Earlier this year on a search committee, I had an embarrassing realization: I couldn’t answer one of my own interview questions. “What is your teaching philosophy?”
Until now, I haven’t had to face this question head-on. I’ve always felt like I learned how to teach by sneaking in the back door: on-the-job trial and error. Thinking of the teachers I know, who went through a curriculum of education theory and supervised student teaching, I felt inadequately prepared. Realizing I couldn’t articulate my teaching philosophy only reinforced my sense that I wasn’t a “real” teacher.
That question sparked a summer of contemplation, reading, and informal interviews with the teachers in my life. What is my teaching philosophy? Can I put it into words, and how does it actually relate to my day-to-day practice?
If, like me, you don’t feel like library school prepared you for the reality of the classroom, you’re not alone. Merinda Kaye Hensley, who evaluated 10 syllabi of LIS courses that cover library instruction in this study, concluded: “…there is a severe mismatch between the ways our library schools prepare graduate students for the classroom and that librarians don’t receive much, if any, on-the-ground training for learning how to teach.”
Maybe you’re thinking that the librarian’s professional identity is quite distinct from that of the professor, and that feeling like a “real teacher” should not be the priority of our LIS programs. But so much of our work involves teaching, even if you don’t stand up in front of a class on a regular basis – consultations at the reference desk, for example. This piece from College and Research Libraries introduced me to the term “teacher identity,” which has transformed the way I see my work. In the article, Scott Walter says: “Teaching skills are clearly recognized as important to the professional work of academic librarians, but to what degree do academic librarians think of themselves as teachers when they consider their place on campus, and to what degree is “teacher identity” a recognized aspect of the broader professional identity of academic literature?”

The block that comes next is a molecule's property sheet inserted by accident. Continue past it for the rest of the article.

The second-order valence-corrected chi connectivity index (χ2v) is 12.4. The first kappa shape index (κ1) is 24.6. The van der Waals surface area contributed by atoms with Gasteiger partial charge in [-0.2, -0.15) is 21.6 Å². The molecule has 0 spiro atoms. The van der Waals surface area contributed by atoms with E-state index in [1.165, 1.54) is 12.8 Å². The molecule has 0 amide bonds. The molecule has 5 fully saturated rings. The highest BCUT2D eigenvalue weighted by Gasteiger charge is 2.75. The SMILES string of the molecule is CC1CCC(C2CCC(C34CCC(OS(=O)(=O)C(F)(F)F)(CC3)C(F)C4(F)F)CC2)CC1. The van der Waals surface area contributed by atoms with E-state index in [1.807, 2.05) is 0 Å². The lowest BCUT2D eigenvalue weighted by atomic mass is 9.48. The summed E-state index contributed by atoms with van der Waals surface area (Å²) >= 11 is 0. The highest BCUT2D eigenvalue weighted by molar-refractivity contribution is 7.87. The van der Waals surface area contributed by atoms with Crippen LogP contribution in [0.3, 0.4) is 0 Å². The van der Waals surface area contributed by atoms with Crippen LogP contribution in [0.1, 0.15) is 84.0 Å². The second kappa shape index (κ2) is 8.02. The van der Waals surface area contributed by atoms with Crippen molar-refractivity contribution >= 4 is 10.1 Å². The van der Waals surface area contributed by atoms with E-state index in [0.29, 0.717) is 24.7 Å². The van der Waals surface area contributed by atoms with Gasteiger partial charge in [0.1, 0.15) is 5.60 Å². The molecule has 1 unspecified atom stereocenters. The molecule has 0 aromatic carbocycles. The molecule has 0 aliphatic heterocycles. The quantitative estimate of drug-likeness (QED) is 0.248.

At schools where librarians do not have faculty status, the conversation is further complicated. But for me, embracing a “teacher identity” has changed how I see my presence in the classroom. I stop thinking of myself as a guest speaker, here for the one-shot and never to be heard from again. If I am a teacher, I am building relationships with students. This changes my expectations, and affects the very language I use. For example I find myself closing an instruction session with “It’s nice to meet you,” instead of “Thank you for having me” or similar.
If you develop a strong teacher identity, new avenues of inspiration online and support on campus become available to you. In search of language to form my teaching philosophy, I began looking beyond library literature and traditional information literacy learning activities, reading more about pedagogy than had ever been assigned in my LIS program. I found a multitude of practical, approachable resources for teachers developing their teaching philosophy. This resource from the University of Minnesota had particularly helpful prompts to get me started.